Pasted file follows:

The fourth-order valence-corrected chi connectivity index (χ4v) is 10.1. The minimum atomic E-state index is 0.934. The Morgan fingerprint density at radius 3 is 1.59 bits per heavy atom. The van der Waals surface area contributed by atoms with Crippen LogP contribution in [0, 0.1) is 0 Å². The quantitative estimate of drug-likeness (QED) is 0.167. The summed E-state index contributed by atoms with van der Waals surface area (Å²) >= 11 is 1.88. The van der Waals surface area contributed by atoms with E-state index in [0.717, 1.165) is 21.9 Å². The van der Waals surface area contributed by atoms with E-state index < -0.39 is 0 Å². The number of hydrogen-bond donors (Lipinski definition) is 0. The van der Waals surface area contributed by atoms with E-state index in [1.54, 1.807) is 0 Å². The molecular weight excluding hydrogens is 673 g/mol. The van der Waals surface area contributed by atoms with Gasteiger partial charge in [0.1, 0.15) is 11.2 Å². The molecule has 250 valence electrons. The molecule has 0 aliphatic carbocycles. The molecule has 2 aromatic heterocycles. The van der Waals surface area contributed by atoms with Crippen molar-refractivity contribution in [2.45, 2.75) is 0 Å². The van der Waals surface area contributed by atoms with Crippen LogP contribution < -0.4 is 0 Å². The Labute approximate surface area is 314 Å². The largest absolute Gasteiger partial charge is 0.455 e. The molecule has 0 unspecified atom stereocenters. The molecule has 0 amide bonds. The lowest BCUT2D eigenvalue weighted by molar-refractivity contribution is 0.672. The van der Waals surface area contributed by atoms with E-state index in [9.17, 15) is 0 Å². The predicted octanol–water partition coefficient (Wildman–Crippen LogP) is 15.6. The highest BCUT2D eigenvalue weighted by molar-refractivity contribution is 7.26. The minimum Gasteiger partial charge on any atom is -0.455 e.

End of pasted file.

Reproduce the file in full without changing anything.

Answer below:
The fourth-order valence-corrected chi connectivity index (χ4v) is 10.1. The minimum atomic E-state index is 0.934. The Morgan fingerprint density at radius 3 is 1.59 bits per heavy atom. The van der Waals surface area contributed by atoms with Crippen LogP contribution in [0, 0.1) is 0 Å². The quantitative estimate of drug-likeness (QED) is 0.167. The summed E-state index contributed by atoms with van der Waals surface area (Å²) >= 11 is 1.88. The van der Waals surface area contributed by atoms with E-state index in [0.717, 1.165) is 21.9 Å². The van der Waals surface area contributed by atoms with E-state index < -0.39 is 0 Å². The number of hydrogen-bond donors (Lipinski definition) is 0. The van der Waals surface area contributed by atoms with E-state index in [1.54, 1.807) is 0 Å². The molecular weight excluding hydrogens is 673 g/mol. The van der Waals surface area contributed by atoms with Gasteiger partial charge in [0.1, 0.15) is 11.2 Å². The molecule has 250 valence electrons. The molecule has 0 aliphatic carbocycles. The molecule has 2 aromatic heterocycles. The van der Waals surface area contributed by atoms with Crippen molar-refractivity contribution in [2.45, 2.75) is 0 Å². The van der Waals surface area contributed by atoms with Crippen LogP contribution < -0.4 is 0 Å². The Labute approximate surface area is 314 Å². The largest absolute Gasteiger partial charge is 0.455 e. The molecule has 0 unspecified atom stereocenters. The molecule has 0 amide bonds. The lowest BCUT2D eigenvalue weighted by molar-refractivity contribution is 0.672. The van der Waals surface area contributed by atoms with E-state index in [9.17, 15) is 0 Å². The predicted octanol–water partition coefficient (Wildman–Crippen LogP) is 15.6. The highest BCUT2D eigenvalue weighted by molar-refractivity contribution is 7.26. The minimum Gasteiger partial charge on any atom is -0.455 e.